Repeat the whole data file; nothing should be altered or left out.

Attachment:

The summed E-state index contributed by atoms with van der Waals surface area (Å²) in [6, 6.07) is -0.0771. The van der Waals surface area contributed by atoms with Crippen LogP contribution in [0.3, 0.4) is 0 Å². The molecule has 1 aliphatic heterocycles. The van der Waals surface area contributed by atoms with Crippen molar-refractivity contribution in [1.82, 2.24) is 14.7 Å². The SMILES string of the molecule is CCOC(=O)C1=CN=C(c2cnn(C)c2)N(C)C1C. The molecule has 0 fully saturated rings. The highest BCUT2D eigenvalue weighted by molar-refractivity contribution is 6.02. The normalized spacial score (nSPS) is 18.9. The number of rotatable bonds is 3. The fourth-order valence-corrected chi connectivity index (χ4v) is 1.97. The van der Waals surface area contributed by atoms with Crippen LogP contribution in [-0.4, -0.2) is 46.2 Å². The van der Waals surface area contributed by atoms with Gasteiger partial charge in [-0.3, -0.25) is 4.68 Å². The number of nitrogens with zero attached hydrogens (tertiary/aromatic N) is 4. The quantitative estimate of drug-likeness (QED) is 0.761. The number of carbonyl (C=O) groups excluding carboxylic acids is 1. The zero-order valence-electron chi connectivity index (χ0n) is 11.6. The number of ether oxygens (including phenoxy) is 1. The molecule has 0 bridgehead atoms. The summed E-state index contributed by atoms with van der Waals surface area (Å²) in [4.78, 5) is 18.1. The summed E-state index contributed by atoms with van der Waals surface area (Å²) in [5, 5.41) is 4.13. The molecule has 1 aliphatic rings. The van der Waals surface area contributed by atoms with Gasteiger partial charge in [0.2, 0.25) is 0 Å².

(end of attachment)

The summed E-state index contributed by atoms with van der Waals surface area (Å²) in [6, 6.07) is -0.0771. The van der Waals surface area contributed by atoms with Crippen LogP contribution in [0.3, 0.4) is 0 Å². The molecule has 1 aliphatic heterocycles. The van der Waals surface area contributed by atoms with Crippen molar-refractivity contribution in [1.82, 2.24) is 14.7 Å². The SMILES string of the molecule is CCOC(=O)C1=CN=C(c2cnn(C)c2)N(C)C1C. The molecule has 0 fully saturated rings. The highest BCUT2D eigenvalue weighted by molar-refractivity contribution is 6.02. The normalized spacial score (nSPS) is 18.9. The number of rotatable bonds is 3. The fourth-order valence-corrected chi connectivity index (χ4v) is 1.97. The van der Waals surface area contributed by atoms with Crippen LogP contribution in [-0.4, -0.2) is 46.2 Å². The van der Waals surface area contributed by atoms with Gasteiger partial charge in [-0.3, -0.25) is 4.68 Å². The number of nitrogens with zero attached hydrogens (tertiary/aromatic N) is 4. The quantitative estimate of drug-likeness (QED) is 0.761. The number of carbonyl (C=O) groups excluding carboxylic acids is 1. The zero-order valence-electron chi connectivity index (χ0n) is 11.6. The number of ether oxygens (including phenoxy) is 1. The molecule has 0 bridgehead atoms. The summed E-state index contributed by atoms with van der Waals surface area (Å²) in [4.78, 5) is 18.1. The summed E-state index contributed by atoms with van der Waals surface area (Å²) in [5, 5.41) is 4.13. The molecule has 1 aliphatic rings. The van der Waals surface area contributed by atoms with Gasteiger partial charge in [0.2, 0.25) is 0 Å².